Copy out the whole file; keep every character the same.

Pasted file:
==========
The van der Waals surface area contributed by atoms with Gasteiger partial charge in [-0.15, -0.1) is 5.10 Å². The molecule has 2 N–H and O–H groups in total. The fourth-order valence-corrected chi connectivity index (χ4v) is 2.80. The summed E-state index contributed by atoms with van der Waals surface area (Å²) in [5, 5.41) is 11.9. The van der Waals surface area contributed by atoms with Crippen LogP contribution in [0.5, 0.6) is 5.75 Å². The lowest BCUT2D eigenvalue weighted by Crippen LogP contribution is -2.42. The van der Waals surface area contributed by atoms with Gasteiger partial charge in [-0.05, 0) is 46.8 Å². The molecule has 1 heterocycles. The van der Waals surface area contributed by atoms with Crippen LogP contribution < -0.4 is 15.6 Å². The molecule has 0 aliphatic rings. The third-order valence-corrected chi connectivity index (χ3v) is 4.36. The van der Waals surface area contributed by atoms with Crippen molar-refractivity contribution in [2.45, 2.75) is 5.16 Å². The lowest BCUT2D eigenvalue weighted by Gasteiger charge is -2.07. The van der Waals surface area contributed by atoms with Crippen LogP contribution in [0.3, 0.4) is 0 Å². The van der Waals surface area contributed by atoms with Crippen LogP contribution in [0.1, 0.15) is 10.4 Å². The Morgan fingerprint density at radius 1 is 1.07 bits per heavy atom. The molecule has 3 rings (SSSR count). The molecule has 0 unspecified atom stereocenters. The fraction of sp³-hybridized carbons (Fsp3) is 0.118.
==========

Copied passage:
The van der Waals surface area contributed by atoms with Gasteiger partial charge in [-0.15, -0.1) is 5.10 Å². The molecule has 2 N–H and O–H groups in total. The fourth-order valence-corrected chi connectivity index (χ4v) is 2.80. The summed E-state index contributed by atoms with van der Waals surface area (Å²) in [5, 5.41) is 11.9. The van der Waals surface area contributed by atoms with Crippen LogP contribution in [0.5, 0.6) is 5.75 Å². The lowest BCUT2D eigenvalue weighted by Crippen LogP contribution is -2.42. The van der Waals surface area contributed by atoms with Gasteiger partial charge in [-0.05, 0) is 46.8 Å². The molecule has 1 heterocycles. The van der Waals surface area contributed by atoms with Crippen LogP contribution < -0.4 is 15.6 Å². The molecule has 0 aliphatic rings. The third-order valence-corrected chi connectivity index (χ3v) is 4.36. The van der Waals surface area contributed by atoms with Crippen molar-refractivity contribution in [2.45, 2.75) is 5.16 Å². The lowest BCUT2D eigenvalue weighted by Gasteiger charge is -2.07. The van der Waals surface area contributed by atoms with Crippen LogP contribution in [0.3, 0.4) is 0 Å². The van der Waals surface area contributed by atoms with Crippen LogP contribution in [0.1, 0.15) is 10.4 Å². The Morgan fingerprint density at radius 1 is 1.07 bits per heavy atom. The molecule has 3 rings (SSSR count). The molecule has 0 unspecified atom stereocenters. The fraction of sp³-hybridized carbons (Fsp3) is 0.118.